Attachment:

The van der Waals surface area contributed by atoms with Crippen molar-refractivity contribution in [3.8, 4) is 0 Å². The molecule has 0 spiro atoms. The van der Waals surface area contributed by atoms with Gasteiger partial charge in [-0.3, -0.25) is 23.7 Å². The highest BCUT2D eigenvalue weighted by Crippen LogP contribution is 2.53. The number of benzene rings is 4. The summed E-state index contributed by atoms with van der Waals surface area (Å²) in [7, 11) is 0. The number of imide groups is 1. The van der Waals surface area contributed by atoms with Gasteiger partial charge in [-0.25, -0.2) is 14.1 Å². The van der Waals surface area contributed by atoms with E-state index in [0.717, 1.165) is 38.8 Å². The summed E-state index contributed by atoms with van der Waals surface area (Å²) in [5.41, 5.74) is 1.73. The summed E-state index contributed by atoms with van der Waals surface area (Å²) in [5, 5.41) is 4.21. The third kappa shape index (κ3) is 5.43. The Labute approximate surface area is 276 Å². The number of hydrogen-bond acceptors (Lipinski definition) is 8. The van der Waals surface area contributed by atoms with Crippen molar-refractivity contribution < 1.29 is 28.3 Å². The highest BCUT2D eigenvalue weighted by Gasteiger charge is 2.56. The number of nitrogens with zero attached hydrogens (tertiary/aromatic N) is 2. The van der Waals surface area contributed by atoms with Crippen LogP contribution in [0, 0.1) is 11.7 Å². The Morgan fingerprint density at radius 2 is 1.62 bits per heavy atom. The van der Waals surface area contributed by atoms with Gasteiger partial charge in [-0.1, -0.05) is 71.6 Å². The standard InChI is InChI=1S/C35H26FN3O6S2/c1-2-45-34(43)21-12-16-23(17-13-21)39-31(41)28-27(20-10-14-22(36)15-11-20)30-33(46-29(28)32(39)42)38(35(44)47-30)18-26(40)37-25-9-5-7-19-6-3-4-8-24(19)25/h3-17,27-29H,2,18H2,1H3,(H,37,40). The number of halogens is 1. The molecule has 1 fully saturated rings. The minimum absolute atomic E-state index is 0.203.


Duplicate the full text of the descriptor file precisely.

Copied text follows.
The van der Waals surface area contributed by atoms with Crippen molar-refractivity contribution in [3.8, 4) is 0 Å². The molecule has 0 spiro atoms. The van der Waals surface area contributed by atoms with Gasteiger partial charge in [-0.3, -0.25) is 23.7 Å². The highest BCUT2D eigenvalue weighted by Crippen LogP contribution is 2.53. The number of benzene rings is 4. The summed E-state index contributed by atoms with van der Waals surface area (Å²) in [7, 11) is 0. The number of imide groups is 1. The van der Waals surface area contributed by atoms with Gasteiger partial charge in [-0.25, -0.2) is 14.1 Å². The van der Waals surface area contributed by atoms with E-state index in [0.717, 1.165) is 38.8 Å². The summed E-state index contributed by atoms with van der Waals surface area (Å²) in [5.41, 5.74) is 1.73. The summed E-state index contributed by atoms with van der Waals surface area (Å²) in [5, 5.41) is 4.21. The third kappa shape index (κ3) is 5.43. The Labute approximate surface area is 276 Å². The number of hydrogen-bond acceptors (Lipinski definition) is 8. The van der Waals surface area contributed by atoms with Crippen molar-refractivity contribution < 1.29 is 28.3 Å². The highest BCUT2D eigenvalue weighted by Gasteiger charge is 2.56. The number of nitrogens with zero attached hydrogens (tertiary/aromatic N) is 2. The van der Waals surface area contributed by atoms with Crippen LogP contribution in [0, 0.1) is 11.7 Å². The Morgan fingerprint density at radius 2 is 1.62 bits per heavy atom. The van der Waals surface area contributed by atoms with Gasteiger partial charge in [-0.1, -0.05) is 71.6 Å². The standard InChI is InChI=1S/C35H26FN3O6S2/c1-2-45-34(43)21-12-16-23(17-13-21)39-31(41)28-27(20-10-14-22(36)15-11-20)30-33(46-29(28)32(39)42)38(35(44)47-30)18-26(40)37-25-9-5-7-19-6-3-4-8-24(19)25/h3-17,27-29H,2,18H2,1H3,(H,37,40). The number of halogens is 1. The molecule has 1 fully saturated rings. The minimum absolute atomic E-state index is 0.203.